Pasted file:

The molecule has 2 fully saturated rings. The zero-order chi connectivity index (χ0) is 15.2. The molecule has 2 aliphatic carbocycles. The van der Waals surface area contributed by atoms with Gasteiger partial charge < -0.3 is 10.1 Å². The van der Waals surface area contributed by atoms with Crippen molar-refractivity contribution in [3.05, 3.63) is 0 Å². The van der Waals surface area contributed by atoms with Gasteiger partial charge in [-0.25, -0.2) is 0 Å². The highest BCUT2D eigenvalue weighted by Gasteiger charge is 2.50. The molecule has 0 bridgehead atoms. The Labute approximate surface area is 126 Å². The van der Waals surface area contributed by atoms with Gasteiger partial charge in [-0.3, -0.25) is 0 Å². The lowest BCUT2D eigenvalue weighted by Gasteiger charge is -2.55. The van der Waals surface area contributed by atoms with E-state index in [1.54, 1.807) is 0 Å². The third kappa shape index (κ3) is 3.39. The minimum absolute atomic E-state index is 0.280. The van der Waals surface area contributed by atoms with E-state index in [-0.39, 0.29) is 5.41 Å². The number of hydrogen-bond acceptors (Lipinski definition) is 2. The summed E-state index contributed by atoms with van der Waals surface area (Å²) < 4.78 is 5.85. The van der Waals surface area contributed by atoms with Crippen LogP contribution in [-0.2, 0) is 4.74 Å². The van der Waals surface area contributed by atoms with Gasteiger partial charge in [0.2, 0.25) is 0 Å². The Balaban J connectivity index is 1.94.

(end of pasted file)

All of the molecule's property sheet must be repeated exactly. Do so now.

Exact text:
The molecule has 2 fully saturated rings. The zero-order chi connectivity index (χ0) is 15.2. The molecule has 2 aliphatic carbocycles. The van der Waals surface area contributed by atoms with Gasteiger partial charge < -0.3 is 10.1 Å². The van der Waals surface area contributed by atoms with Crippen molar-refractivity contribution in [3.05, 3.63) is 0 Å². The van der Waals surface area contributed by atoms with Gasteiger partial charge in [-0.25, -0.2) is 0 Å². The highest BCUT2D eigenvalue weighted by Gasteiger charge is 2.50. The molecule has 0 bridgehead atoms. The Labute approximate surface area is 126 Å². The van der Waals surface area contributed by atoms with Gasteiger partial charge in [-0.3, -0.25) is 0 Å². The lowest BCUT2D eigenvalue weighted by Gasteiger charge is -2.55. The van der Waals surface area contributed by atoms with E-state index in [1.54, 1.807) is 0 Å². The third kappa shape index (κ3) is 3.39. The minimum absolute atomic E-state index is 0.280. The van der Waals surface area contributed by atoms with E-state index in [-0.39, 0.29) is 5.41 Å². The number of hydrogen-bond acceptors (Lipinski definition) is 2. The summed E-state index contributed by atoms with van der Waals surface area (Å²) < 4.78 is 5.85. The van der Waals surface area contributed by atoms with Crippen LogP contribution in [-0.2, 0) is 4.74 Å². The van der Waals surface area contributed by atoms with Gasteiger partial charge in [0.2, 0.25) is 0 Å². The Balaban J connectivity index is 1.94.